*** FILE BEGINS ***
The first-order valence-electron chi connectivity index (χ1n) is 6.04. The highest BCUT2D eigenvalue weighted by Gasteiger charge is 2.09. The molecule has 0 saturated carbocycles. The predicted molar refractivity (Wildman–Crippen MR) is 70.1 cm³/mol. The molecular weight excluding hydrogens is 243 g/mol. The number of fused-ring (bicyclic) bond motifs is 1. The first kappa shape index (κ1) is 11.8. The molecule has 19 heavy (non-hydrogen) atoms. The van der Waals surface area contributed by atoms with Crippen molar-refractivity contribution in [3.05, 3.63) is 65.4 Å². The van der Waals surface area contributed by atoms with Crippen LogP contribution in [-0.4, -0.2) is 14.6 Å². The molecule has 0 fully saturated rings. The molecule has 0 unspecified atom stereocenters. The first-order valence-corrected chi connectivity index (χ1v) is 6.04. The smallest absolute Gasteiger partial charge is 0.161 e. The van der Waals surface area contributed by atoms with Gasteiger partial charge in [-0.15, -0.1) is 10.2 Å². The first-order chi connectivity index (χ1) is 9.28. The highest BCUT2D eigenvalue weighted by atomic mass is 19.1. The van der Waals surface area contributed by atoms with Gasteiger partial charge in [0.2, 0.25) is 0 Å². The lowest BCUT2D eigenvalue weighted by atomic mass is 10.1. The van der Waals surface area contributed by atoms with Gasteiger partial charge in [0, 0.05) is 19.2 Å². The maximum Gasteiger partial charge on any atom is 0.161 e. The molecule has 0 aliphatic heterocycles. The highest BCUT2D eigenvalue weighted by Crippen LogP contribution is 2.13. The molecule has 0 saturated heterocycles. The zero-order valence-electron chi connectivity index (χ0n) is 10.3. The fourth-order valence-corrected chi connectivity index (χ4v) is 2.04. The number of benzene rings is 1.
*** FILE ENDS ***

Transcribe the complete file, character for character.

The first-order valence-electron chi connectivity index (χ1n) is 6.04. The highest BCUT2D eigenvalue weighted by Gasteiger charge is 2.09. The molecule has 0 saturated carbocycles. The predicted molar refractivity (Wildman–Crippen MR) is 70.1 cm³/mol. The molecular weight excluding hydrogens is 243 g/mol. The number of fused-ring (bicyclic) bond motifs is 1. The first kappa shape index (κ1) is 11.8. The molecule has 19 heavy (non-hydrogen) atoms. The van der Waals surface area contributed by atoms with Crippen molar-refractivity contribution in [3.05, 3.63) is 65.4 Å². The van der Waals surface area contributed by atoms with Crippen LogP contribution in [-0.4, -0.2) is 14.6 Å². The molecule has 0 fully saturated rings. The molecule has 0 unspecified atom stereocenters. The first-order valence-corrected chi connectivity index (χ1v) is 6.04. The smallest absolute Gasteiger partial charge is 0.161 e. The van der Waals surface area contributed by atoms with Gasteiger partial charge in [-0.15, -0.1) is 10.2 Å². The first-order chi connectivity index (χ1) is 9.28. The highest BCUT2D eigenvalue weighted by atomic mass is 19.1. The van der Waals surface area contributed by atoms with Gasteiger partial charge in [0.2, 0.25) is 0 Å². The lowest BCUT2D eigenvalue weighted by atomic mass is 10.1. The van der Waals surface area contributed by atoms with Gasteiger partial charge in [0, 0.05) is 19.2 Å². The maximum Gasteiger partial charge on any atom is 0.161 e. The molecule has 0 aliphatic heterocycles. The highest BCUT2D eigenvalue weighted by Crippen LogP contribution is 2.13. The molecule has 0 saturated heterocycles. The zero-order valence-electron chi connectivity index (χ0n) is 10.3. The fourth-order valence-corrected chi connectivity index (χ4v) is 2.04. The number of benzene rings is 1.